I have used the awareness model in all my coaching and training activities since 2004. It is a simple model to explain how I look at a person in relation to personal development.



Everyone is born with a core that is fixed and constant, consisting of DNA, chemistry, and possibly much more we do not know about yet. The core defines our body with all its physical and spiritual possibilities. This is what we appear on earth with.

Values & Talents

As we crawl around the earth, and later walk, we gain experiences as children and start to value ourselves and the world around us in a certain way. These values cause us, as children, to already make choices in what we like and what we don’t like. Some of us only want to play outside, others prefer to play inside with dolls or make theater, while a third cannot be kept away from lego. Through these choices we develop certain skills or talents.

Read the article about Hartman’s values. 


Motives follow from the attitudes a person adopts with respect to the world. These attitudes are in turn influenced by one’s family, upbringing, education and knowledge. For example, you had a very dominant parent who used to determine everything for you when you were young, and you did not appreciate it. This may result in an attitude, a conviction, that you don’t accept decisive people around you who tell you what to do, who control you. Therefore, you now make sure you’re always in control of the situation yourself. An experience from the past can thus make you motivated to take the lead, to exert power.

Motives tell us what drives people, what moves them, what they use their talents for. You can, for example, dedicate yourself to helping others, to creating a better world or to having control and power.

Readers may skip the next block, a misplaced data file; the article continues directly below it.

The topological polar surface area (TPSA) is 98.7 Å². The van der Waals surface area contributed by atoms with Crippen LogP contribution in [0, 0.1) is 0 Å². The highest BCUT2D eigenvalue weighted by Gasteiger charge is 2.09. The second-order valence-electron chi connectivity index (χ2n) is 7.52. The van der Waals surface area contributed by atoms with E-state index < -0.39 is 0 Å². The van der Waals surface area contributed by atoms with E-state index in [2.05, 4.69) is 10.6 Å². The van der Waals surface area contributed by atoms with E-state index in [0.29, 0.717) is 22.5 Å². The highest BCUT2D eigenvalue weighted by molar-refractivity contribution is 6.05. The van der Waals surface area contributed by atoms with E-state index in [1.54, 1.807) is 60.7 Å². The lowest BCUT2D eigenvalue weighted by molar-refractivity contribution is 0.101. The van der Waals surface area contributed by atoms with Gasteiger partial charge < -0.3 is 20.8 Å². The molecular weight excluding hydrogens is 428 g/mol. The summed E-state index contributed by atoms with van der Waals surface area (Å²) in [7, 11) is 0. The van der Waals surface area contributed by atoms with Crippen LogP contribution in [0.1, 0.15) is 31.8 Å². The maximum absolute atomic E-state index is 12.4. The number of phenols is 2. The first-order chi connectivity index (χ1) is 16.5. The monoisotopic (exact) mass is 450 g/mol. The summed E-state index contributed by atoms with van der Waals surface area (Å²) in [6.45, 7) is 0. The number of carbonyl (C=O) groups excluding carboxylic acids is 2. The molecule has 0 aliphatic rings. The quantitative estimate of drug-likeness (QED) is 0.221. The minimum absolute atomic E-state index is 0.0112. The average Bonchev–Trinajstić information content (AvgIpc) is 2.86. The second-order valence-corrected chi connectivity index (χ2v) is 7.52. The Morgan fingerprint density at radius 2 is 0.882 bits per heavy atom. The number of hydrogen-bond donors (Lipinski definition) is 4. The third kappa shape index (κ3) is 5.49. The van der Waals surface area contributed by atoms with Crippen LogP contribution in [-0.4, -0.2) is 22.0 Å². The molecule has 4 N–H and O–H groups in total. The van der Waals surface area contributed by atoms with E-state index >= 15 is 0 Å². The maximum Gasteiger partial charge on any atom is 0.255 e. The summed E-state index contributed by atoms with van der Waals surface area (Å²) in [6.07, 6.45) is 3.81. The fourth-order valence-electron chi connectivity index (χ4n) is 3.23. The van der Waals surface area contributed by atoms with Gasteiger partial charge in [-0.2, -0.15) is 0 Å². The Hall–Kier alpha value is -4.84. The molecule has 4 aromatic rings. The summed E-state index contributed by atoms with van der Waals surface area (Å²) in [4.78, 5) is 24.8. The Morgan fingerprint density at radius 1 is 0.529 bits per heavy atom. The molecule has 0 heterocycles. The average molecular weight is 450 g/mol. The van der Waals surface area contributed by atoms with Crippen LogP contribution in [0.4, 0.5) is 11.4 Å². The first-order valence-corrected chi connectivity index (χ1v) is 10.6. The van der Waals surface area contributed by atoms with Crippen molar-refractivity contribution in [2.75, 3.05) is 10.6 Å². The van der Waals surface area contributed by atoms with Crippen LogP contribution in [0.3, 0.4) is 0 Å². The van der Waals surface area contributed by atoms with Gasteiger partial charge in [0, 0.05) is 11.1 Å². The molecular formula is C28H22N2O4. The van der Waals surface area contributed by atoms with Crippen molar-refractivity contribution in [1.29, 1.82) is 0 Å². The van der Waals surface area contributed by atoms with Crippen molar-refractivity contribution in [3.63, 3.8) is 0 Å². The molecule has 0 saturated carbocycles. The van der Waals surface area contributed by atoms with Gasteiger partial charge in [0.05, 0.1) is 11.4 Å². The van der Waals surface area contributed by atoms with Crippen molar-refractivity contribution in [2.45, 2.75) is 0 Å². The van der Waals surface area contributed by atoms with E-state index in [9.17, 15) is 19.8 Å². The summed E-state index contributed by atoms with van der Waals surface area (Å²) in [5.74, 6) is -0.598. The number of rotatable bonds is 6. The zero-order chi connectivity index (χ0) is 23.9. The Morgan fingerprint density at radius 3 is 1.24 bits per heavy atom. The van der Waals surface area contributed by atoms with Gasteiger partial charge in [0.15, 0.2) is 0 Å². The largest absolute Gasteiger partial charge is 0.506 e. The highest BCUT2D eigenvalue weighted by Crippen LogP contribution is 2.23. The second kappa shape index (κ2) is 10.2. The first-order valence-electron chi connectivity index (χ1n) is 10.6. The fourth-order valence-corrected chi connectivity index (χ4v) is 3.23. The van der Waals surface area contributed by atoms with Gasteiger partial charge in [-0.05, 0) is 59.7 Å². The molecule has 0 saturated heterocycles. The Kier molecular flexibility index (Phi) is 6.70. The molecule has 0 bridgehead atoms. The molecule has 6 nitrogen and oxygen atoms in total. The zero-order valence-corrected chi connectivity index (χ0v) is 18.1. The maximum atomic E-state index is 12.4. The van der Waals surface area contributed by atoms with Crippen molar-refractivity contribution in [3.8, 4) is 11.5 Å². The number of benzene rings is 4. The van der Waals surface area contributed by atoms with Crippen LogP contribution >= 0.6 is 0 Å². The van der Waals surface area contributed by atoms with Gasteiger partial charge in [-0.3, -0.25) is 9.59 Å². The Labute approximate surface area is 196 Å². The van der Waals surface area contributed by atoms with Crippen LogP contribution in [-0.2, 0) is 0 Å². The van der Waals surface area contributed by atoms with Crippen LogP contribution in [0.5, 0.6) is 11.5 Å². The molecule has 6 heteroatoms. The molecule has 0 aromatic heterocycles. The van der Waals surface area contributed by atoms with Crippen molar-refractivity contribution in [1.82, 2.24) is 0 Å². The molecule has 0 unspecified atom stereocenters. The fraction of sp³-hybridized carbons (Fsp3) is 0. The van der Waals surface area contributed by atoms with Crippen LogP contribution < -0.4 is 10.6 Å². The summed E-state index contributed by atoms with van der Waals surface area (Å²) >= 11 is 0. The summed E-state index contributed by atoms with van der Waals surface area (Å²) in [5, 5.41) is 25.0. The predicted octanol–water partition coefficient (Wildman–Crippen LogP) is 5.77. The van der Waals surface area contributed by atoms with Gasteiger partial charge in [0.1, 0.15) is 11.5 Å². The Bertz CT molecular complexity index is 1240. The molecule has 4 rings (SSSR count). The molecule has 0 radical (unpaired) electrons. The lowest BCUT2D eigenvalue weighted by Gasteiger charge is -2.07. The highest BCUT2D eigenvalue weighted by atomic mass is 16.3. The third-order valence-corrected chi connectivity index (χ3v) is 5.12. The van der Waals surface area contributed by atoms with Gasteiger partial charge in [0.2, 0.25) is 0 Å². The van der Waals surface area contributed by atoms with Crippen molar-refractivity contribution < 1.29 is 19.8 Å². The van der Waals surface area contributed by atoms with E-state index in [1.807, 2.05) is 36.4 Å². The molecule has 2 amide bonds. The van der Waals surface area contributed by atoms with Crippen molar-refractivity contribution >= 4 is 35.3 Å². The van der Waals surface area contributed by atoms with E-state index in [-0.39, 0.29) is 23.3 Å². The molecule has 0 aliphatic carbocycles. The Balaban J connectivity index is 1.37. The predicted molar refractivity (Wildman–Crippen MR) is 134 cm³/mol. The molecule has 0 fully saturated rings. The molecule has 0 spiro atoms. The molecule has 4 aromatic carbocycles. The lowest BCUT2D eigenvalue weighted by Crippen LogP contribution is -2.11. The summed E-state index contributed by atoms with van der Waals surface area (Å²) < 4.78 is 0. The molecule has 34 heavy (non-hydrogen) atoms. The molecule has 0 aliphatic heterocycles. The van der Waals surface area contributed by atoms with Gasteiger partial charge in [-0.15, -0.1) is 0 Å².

Read the article about Eduard Spranger’s motives.

Styles of behaviour

Styles of behaviour are like the tip of an iceberg. You see a person’s style of behaviour, but what lies underneath is hidden and prudence is called for. Someone can appear very supportive in interaction with his environment, but that doesn’t necessarily mean he is motivated to help someone, or to think in a customer-oriented way. There may be other underlying motives or talents.

Styles of behaviour represent a person’s way of doing things, determining for a large part how he cooperates and communicates with his environment.

Someone’s style of behaviour may also differ according to the situation. The style may be fundamentally different than, for example, in stressful situations or in a situation in which someone is forced (by himself or by his environment). This is called a response style.

Read the article about Marston’s styles of behaviour.

Actions and Competencies

The actions a person carries out or the competencies he shows are at the bottom of the model. Someone can, for example, be a competent manager, in which case managing is an action that is carried out successfully.

Using the model, I map out which talents, motives and styles of behaviour a person applies or has available to carry out an action or to show a competency.

Personal Development

I regard development as the discovery of one’s possibilities and of the best way to make use of them. By mapping out talents, motives and styles of behaviour, you create an X-ray, as it were, of these ‘soft skills’. To become aware of them, to start trusting and using them, that is development to us. It is in fact like discovering and becoming yourself.

By regularly reflecting upon this and talking about it, an upward spiral of self-knowledge is created, mixed with experiences and ‘hard skills’ that make sure you will become more and more successful in consciously and with success using your own power and avoiding your own pitfalls.

Being yourself

We will have to choose
the truth or appearances
you can lose yourself
by never being yourself.

A poem by Toon Hermans from 24 Rozen.